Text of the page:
The diamond Raiders were ousted from in the second round of the AAAA state tournament Saturday with a pair of losses to East Paulding on the road, but Griffeth said the overachieving group had a memorable 31-game run with the hurdles it cleared this year.
“We overcame a lot this year with all the injuries and technically we lost a lot of kids from last year,” he said. “For some kids this year it was their first go-round ... They got all they could out of what they had. That’s all you can ask for.”
Inexperience at the beginning of the year along with the loss of key pitchers during the middle of the year and playoffs could have derailed the team at any point this season, but the team proved to be a resilient one at each turn.
Madison County won 10-of-13 games to close the regular season and then surged past the first round of the playoffs despite having three pitchers sidelined to make it to the round of 16 before it came to an end this weekend.
Griffeth said this year’s group embodied the word team.
“Just to see guys get along and play towards to the same goal,” he said, “it wasn’t ‘me’ first, it was the team first. That’s hard to get kids to do that these days.”
With back-to-back showings in the Sweet 16 now after missing out on the state tournament the previous four years, Madison County has injected a bit of momentum into the program as it enters its second year of AAAA competition in 2004.
The future now looks glowing since all but two players — senior starters Trey McCay and Tony Tittle — return next year.
With the bar raised, it’s now time to see if that level of play can be maintained by subsequent teams.
“It feels to good to be back in it for the second year and a establish a little tradition back in the program,” Griffeth said. “It gives the younger kids something to shoot for.”
Griffeth said that the team will have to cut down on its strikeouts and mishaps in the field next year, but was encouraged by the fire power the team showed this past season as nearly all the bats in the lineup will be back in 2004.
“Hitting-wise, I counted 12 games were we scored 10 or more runs,” he said. “That was the biggest surprise.”
If there’s one trait next year’s team will look to take with them from 2003, its the ability to win the close ones. Seven of the team’s 18 wins came by two runs or less this past season.
“It’s one thing to win games 10-2, but if you win games with something clutch, that says something about the character you’ve got on your team.”
With four-to-five freshmen playing summer baseball, Griffeth expects significant competition for some positions next year. But the coach said that replacing a position with someone who can put up better numbers is what makes a championship caliber team according to the coach.
“For us to reach the ultimate goal of a state championship, I hope someone gets beat out,” he said. “With 60 or 70 errors this year and the number of strikeouts we had, everybody’s go to improve.”
Two of the staples of the past season’s success were Raider senior leaders Tony Tittle and Trey McCay. While not vocal, Tittle and McCay set a model example for the younger members of the team with their work ethic and demeanor according to Griffeth.
“They were kind of both quiet and went about their business...,” he said. “...If we asked for something to be done, they were going to be the first ones to go do it. They led by example. It was a pleasure to have them around, not just this year, but the whole time they were here....Both will be missed.”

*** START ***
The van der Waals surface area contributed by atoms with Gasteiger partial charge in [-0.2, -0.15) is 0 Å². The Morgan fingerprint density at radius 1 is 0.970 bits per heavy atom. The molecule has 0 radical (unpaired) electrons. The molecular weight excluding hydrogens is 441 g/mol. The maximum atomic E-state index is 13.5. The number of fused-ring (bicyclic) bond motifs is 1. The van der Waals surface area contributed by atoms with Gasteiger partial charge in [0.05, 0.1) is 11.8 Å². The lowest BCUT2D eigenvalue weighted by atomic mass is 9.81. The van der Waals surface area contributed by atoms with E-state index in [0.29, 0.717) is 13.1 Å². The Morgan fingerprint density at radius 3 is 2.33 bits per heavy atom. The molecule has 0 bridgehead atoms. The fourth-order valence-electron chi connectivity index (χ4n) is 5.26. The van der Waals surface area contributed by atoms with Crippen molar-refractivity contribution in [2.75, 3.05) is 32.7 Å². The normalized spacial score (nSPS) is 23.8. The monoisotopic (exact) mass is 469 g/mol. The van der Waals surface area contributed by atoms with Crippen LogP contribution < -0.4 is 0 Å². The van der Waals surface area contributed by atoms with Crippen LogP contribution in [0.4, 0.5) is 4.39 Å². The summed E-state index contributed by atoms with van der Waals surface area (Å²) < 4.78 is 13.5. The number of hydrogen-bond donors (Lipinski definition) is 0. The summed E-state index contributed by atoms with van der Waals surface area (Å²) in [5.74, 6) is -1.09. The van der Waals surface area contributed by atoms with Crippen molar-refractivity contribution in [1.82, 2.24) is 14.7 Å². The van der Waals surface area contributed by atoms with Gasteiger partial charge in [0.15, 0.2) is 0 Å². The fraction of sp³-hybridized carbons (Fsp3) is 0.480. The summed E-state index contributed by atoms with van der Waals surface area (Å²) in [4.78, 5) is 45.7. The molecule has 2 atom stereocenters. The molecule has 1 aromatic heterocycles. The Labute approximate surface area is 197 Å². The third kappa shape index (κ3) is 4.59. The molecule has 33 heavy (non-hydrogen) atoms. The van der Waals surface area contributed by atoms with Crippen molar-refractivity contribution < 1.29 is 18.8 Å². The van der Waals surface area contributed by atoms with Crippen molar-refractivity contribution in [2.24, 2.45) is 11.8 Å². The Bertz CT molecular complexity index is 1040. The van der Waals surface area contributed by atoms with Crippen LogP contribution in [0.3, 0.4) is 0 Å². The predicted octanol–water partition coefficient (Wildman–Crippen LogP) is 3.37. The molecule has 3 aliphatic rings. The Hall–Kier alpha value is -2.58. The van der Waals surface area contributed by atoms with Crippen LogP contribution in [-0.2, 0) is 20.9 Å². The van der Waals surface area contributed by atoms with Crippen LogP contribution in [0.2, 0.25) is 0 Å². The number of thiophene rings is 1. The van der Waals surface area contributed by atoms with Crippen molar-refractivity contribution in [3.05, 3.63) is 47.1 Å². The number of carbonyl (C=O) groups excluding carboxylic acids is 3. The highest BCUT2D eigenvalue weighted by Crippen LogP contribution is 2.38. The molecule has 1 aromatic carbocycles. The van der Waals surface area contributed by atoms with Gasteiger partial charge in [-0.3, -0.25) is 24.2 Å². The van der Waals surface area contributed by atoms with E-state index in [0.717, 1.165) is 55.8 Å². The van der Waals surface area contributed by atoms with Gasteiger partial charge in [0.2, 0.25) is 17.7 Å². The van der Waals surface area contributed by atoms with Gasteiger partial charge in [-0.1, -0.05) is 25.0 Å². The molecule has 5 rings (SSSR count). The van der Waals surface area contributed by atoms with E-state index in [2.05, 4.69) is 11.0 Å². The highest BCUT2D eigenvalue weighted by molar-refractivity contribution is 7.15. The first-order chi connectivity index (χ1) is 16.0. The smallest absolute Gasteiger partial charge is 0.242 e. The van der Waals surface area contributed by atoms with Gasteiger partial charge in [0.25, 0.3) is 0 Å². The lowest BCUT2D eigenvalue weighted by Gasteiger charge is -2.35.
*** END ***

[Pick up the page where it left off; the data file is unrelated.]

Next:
McCay had a solid offensive season in the five spot in the lineup, batting .347, hitting seven homers and driving in 24 runs, all totals which ranked second on the team. Three of McCay’s long balls came in the postseason.
Tittle had a red-hot bat during the second half of the year, finishing the season at .290 with two homers and 13 RBIs while leading the team with 35 runs scored and 26 steals on 27 attempts.
However, Griffeth said Tittle will be remembered for how he came on defensively this year with his many acrobatic grabs in center field.
“It was unreal. He was always a good outfielder, but he had always taken a bad angle,” Griffeth said. “They way he progressed this year was unreal.”
With 10 homers this year, Travis Calloway become the first Raider since Adam Swann in 1998 to have double figures in the home run department. Calloway, who will be a senior next year, now has 13 career long balls, 11 shy of Swann’s school-record total of 24 homers ... Michael Young’s 11 doubles this year were only three shy of Michael Cook’s school-record of 14 doubles in 1996 ... Brent Burkhalter lead the team with a contact average of .956 over 100 points higher than any of his teammates. The junior only struck out three times in 68 at bats this season ... First-year varsity players Micah Sales, Will Ryder, Brad Osborne, Cody Ferguson and Corey Boswell combined for a .273 average (86-for-314), three homers, 48 RBIs, 25 doubles and one triple ... The Raiders hit 29 homers this season, 22 more than last year.
“They did a lot of good things with two outs.”

Pointed to the fifth inning of the second game where East Paulding got a two-out walk and hit the ball over the head of Tony Tittle.
“It’s just little things like that.”

Likened the loss to that in past contests in state tournaments.
“It’s not that the other team was that much better than us. We’d make a mistake and they’d jump all over it.”

pointed to the number of runners left on base, particularly when they loaded the bases with no outs and scored just one run.

“We had our chances, but it just didn’t happen. We won plenty of games on heroics. We just didn’t have any this weekend.”